With the Giants visiting the Red Sox tonight, USA Today’s Hal Bodley had the opportunity to quiz one observer who should’ve had something more interesting to say, and another who is apparently, beneath contempt.

“My guess is there will be boos audible in Cambridge,” says longtime Boston Globe columnist Bob Ryan. “If Barry hits one (home run), I don’t think there’s the slightest chance that ball doesn’t return to the field. Whoever dares to keep it will risk physical harm.”

Ryan says the media “often overrate the sophistication of the people here. Parochially, they like to think of themselves as enlightened, intellectual fans as a body. We allow them to perpetuate that myth and go out of our way to propagate it. But I’m often let down by them.”

The Red Sox were the last of major league teams to integrate, in 1959. It’s taken years for the franchise to shake its reputation of being racist.

“I think it’s pretty much in the past,” says Ryan. “It’s hard to support any idea we haven’t become enlightened. Look at the treatment Mo Vaughn got here and how revered David Ortiz is.

“But, this weekend will test it in terms of how ugly people can get. I don’t discount the possibility of it getting very ugly.”

With all due respect to Ryan, whom I genuine admire when he isn’t advocating beating up Joumana Kidd, it’s pretty easy to support the idea Boston is far from enlightened. How many black ticket holders can you find at Fenway? What other city in America would tolerate the continued employment of Dennis & Callahan after the former’s “Metco gorilla” remark — a quip that makes Don Imus seem downright culturally sensitive by comparison?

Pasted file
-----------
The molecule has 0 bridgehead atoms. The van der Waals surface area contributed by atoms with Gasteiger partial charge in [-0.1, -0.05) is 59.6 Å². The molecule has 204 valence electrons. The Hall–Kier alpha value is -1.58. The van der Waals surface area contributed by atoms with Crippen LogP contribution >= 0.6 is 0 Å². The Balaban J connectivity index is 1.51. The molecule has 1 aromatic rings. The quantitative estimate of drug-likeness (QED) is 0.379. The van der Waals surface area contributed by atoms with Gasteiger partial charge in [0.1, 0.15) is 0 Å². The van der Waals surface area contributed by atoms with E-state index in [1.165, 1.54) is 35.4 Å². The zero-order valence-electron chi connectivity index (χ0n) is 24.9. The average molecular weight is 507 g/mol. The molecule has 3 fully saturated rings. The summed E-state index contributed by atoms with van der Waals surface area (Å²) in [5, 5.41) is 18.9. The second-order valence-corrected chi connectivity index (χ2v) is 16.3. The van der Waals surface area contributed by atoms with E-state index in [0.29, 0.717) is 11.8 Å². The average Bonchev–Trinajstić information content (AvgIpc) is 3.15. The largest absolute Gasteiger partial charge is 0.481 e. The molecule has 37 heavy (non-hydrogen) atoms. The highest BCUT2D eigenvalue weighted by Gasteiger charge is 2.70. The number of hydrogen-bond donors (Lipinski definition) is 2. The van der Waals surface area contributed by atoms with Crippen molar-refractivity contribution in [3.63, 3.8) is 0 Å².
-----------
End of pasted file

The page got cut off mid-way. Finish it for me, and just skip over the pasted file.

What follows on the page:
As for the treatment of Mo Vaughn that Ryan refers to, indeed the former Red Sox 1B was a fan favorite. Albeit one the former ownership was all too willing to see sign with Anaheim.

Bodley’s piece continues with the nonsensical ramblings of boycottbarry.com founder Daniel Kramer :

Kramer, a political consultant, says he wants to provide fans tools to help clean up baseball. He adds he’s spent “at least five figures of my own money” getting the project started.

“We’re going to be passing out Bondsfolds, a blindfold fans should wear every time Bonds steps up to the plate,” he says. “It’s our way of demonstrating a desire for authentic records only and an even playing field.”

Kramer believes “baseball is in danger of a downward spiral if it doesn’t address its most serious threat since the 1919 World Series, which was thrown by the White Sox. I submit the steroids scandal is the biggest threat of all time because the 1919 World Series was a one-time thing.”

Kramer rates baseball’s current steroid testing “as a joke. Baseball fans aren’t stupid. They went away in droves after the 1994-95 strike and, if there’s not serious action taken, they’ll do it again.”

Apparently, Kramer considers baseball’s enforcement of the color line to be a rather tiny matter compared to the 1919 Black Sox Scandal and whether or not Randy Velarde ingested PED’s.

As for the fans going away “in droves after the 1994-5 strike”, it might’ve escaped Kramer’s notice that not only is Major League Baseball experiencing unprecendented prosperity, but the catalyst for the current attendance boom, construction of new stadiums, etc., might well have been the exact sort of steroid use he decries.

While I can’t understand why Bodley would provide a vehicle for this knucklehead and his simplistic notions of “a level playing field”, it could be time to reserve the URL boycottpetermagowan.com with Network Solutions.